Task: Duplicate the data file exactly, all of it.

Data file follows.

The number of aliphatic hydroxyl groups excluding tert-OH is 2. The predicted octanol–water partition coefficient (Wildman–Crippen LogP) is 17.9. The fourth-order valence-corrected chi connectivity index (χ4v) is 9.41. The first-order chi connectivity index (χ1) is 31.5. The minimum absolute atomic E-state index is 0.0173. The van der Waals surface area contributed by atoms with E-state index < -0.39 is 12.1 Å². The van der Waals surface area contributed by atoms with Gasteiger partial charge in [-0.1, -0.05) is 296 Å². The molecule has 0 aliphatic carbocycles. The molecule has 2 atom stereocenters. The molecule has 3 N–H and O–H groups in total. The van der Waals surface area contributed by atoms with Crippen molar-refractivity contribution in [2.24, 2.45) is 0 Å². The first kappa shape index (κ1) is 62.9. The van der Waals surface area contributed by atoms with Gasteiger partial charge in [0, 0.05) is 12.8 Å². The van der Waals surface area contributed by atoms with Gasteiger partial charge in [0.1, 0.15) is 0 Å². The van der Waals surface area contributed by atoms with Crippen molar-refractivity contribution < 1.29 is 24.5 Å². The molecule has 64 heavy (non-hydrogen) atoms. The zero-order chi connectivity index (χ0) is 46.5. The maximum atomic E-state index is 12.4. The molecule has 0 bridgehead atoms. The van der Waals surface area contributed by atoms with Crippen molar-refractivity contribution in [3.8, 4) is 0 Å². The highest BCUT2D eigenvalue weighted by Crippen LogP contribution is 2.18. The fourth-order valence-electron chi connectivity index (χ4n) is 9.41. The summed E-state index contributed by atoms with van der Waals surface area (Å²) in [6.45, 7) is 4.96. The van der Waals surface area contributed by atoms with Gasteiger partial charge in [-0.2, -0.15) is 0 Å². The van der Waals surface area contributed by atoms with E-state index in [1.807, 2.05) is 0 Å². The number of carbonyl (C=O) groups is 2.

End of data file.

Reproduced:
The number of aliphatic hydroxyl groups excluding tert-OH is 2. The predicted octanol–water partition coefficient (Wildman–Crippen LogP) is 17.9. The fourth-order valence-corrected chi connectivity index (χ4v) is 9.41. The first-order chi connectivity index (χ1) is 31.5. The minimum absolute atomic E-state index is 0.0173. The van der Waals surface area contributed by atoms with E-state index < -0.39 is 12.1 Å². The van der Waals surface area contributed by atoms with Gasteiger partial charge in [-0.1, -0.05) is 296 Å². The molecule has 0 aliphatic carbocycles. The molecule has 2 atom stereocenters. The molecule has 3 N–H and O–H groups in total. The van der Waals surface area contributed by atoms with Crippen molar-refractivity contribution in [2.24, 2.45) is 0 Å². The first kappa shape index (κ1) is 62.9. The van der Waals surface area contributed by atoms with Gasteiger partial charge in [0, 0.05) is 12.8 Å². The van der Waals surface area contributed by atoms with Gasteiger partial charge in [0.1, 0.15) is 0 Å². The van der Waals surface area contributed by atoms with Crippen molar-refractivity contribution < 1.29 is 24.5 Å². The molecule has 64 heavy (non-hydrogen) atoms. The zero-order chi connectivity index (χ0) is 46.5. The maximum atomic E-state index is 12.4. The molecule has 0 bridgehead atoms. The van der Waals surface area contributed by atoms with Crippen molar-refractivity contribution in [3.8, 4) is 0 Å². The highest BCUT2D eigenvalue weighted by Crippen LogP contribution is 2.18. The fourth-order valence-electron chi connectivity index (χ4n) is 9.41. The summed E-state index contributed by atoms with van der Waals surface area (Å²) in [6.45, 7) is 4.96. The van der Waals surface area contributed by atoms with Gasteiger partial charge in [-0.2, -0.15) is 0 Å². The van der Waals surface area contributed by atoms with E-state index in [1.807, 2.05) is 0 Å². The number of carbonyl (C=O) groups is 2.